Banana Clipz

More Info

Share This


2010 has seen the term "tropical" tossed around more than ever, but Banana Clipz producers Oro11 and Chief Boima are anything but newcomers to the movement. Their self-titled debut EP is the culmination of several years of work, and effectively melds modern, bass-heavy club sounds with the rhythms of Africa, Jamaica, and Latin America.

Oro11 is the co-founder of the Bersa Discos, the West Coast cumbia imprint whose low-end-heavy brand of cumbia and other Latin sounds helped bring an entire new sound palette to first-world dancefloors. Currently residing in Los Angeles, the California native previously spent several years in Buenos Aires, Argentina, where he first began fusing cumbia with hip-hop, dancehall, and electronic music.

Chief Boima is a New York-based DJ, producer, writer, blogger, and academic. Basically, if you've spent any time investigating so-called "tropical" music in recent years, it would be impossible not to stumble across his name, his writing, or his productions. Well-versed in a variety of African, Latin, and Caribbean sounds, he frequently writes for our own acclaimed Ghetto Bassquake blog right here. He's also been adopted by New York's Dutty Artz collective, a label/crew headed by DJ Rupture and Matt Shadetek that released his Techno Rumba EP earlier this year.

Together, Oro11 and Chief Boima are Banana Clipz, a project that began when both artists were living in Oakland. Forged over the course of three years, their EP distills the pair's shared love of Afro-Latin-Caribbean sounds into a modern club template, one partially inspired by Bersa Discos' monthly Tormenta Tropical party in San Francisco, where Boima was a frequent guest DJ and even more frequent dancefloor participant.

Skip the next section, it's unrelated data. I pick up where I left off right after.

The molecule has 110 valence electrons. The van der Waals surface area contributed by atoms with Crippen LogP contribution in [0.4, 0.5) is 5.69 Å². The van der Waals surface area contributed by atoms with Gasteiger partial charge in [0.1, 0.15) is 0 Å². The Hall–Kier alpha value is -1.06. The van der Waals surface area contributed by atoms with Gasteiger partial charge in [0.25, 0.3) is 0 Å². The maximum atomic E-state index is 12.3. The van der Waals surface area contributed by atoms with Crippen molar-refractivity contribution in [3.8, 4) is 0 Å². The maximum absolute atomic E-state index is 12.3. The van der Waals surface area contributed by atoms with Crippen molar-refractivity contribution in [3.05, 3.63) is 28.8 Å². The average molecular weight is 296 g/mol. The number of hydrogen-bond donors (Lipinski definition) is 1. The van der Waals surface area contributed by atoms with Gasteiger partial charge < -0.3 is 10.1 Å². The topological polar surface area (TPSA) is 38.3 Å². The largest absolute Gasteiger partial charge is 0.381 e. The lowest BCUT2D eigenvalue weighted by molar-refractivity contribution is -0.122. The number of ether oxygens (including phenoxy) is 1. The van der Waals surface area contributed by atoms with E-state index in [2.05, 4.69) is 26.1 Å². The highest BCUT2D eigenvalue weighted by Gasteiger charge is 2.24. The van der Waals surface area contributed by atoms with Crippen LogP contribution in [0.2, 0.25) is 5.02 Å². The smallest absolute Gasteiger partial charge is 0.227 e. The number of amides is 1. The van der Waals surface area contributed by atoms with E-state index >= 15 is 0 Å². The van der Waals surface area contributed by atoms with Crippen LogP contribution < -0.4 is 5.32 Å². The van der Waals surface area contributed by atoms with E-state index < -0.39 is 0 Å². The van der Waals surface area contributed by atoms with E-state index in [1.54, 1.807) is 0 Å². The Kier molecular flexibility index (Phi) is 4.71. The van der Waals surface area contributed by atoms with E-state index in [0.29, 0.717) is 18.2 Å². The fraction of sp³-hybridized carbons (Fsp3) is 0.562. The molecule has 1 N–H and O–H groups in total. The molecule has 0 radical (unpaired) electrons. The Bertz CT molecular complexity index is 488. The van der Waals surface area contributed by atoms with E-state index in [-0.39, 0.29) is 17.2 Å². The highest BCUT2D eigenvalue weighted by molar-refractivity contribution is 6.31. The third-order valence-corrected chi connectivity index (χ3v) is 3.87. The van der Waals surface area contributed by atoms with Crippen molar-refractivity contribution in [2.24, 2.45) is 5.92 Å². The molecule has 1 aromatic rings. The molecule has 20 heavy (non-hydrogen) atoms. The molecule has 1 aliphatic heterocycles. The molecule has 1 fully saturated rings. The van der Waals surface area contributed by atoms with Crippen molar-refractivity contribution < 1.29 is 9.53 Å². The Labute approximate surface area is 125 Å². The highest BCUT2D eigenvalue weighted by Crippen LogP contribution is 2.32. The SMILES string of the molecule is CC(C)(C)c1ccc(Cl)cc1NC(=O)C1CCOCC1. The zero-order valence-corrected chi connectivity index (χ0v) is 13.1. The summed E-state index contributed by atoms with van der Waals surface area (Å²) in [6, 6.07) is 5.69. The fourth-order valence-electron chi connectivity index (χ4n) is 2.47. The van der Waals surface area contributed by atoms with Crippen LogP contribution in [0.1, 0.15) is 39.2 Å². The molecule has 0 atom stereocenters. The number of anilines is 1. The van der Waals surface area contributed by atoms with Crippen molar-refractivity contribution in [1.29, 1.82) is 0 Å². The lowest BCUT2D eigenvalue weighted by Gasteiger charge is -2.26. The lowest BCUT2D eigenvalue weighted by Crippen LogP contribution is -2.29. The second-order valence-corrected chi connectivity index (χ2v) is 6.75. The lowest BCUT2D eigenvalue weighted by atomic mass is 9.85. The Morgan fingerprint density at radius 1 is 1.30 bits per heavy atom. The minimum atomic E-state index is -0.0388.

While Oro11 and Chief Boima might be responsible for the beats on the Banana Clipz EP, the seven-track release features a number of guest vocalists, including white-hot Oakland/Panamanian rappers Los Rakas, Bay Area-based Guyanese dancehall MC Tidal, Sierra Leone-born singer Khady Black, and Black Nature of San Francisco's Sierra Leone's Refugee All Stars.

The Banana Clipz EP is released on  29th November 2010.

Recent Blogs About Banana Clipz

Soft Power – Album Launch

A massive line up at Passing Clouds this Friday for A.J. Holmes and the Hackney Empire’s album launch. I’m playing some records as well as some sick live music from GBQ favourites Los Chinches (Peru), Mbonda Kamikaze (Congo), Cal Jader and The Hackney Empire themseleves. More info here

Check out this great new mixtape by AJ. Be quick, limited downloads.

Leave comment

A J Holmes & The Hackney Empire ‘De Borboh Way Get Chook Chook Na Inside’ (The Boy with the Thorn in His Side)

Grab this new sun soaked jam by A.J. Holmes & The Hackney Empire, a translation of The Smiths song ‘The Boy With The Thorn In His Side’ from English to Sierra Leone Krio taken from their forthcoming album ‘Soft Power’ dropping in June.

Leave comment

La Fete African – 2nd May

10 hours of African music ! Catch me with Palm City Social, Floripa, London 2nd May. More details on the Facebook page.

Leave comment

Stormzy – Know Me From

Leave comment

MC Bin Laden – Bololo Haha

Leave comment

Ghetto Bassquake UK is…

Vamanos @ghettobassquake




Mailing List

We will not share your details!



Recent Tweets

    No public Twitter messages.

Blog Categories

Recent Comments

Rosslyn T on Close Connections – 3 Zero: The Best of Machel Mix
I am the biggest Machel Montano fan on the planet, and I love this CD. It's the best I …
The Shifting, Sonic Geography of Cartagena, Colombia » AFRICA IS A COUNTRY on Africa’s Lost City
[...] must have been bubbling under the surface the last time I came, because they seemed so drastic. On my first …
nnamani emeka on Burna Boy ‘Yawa Dey’
mehn dis song, is da bomb.

Blog Archive

Photos on flickr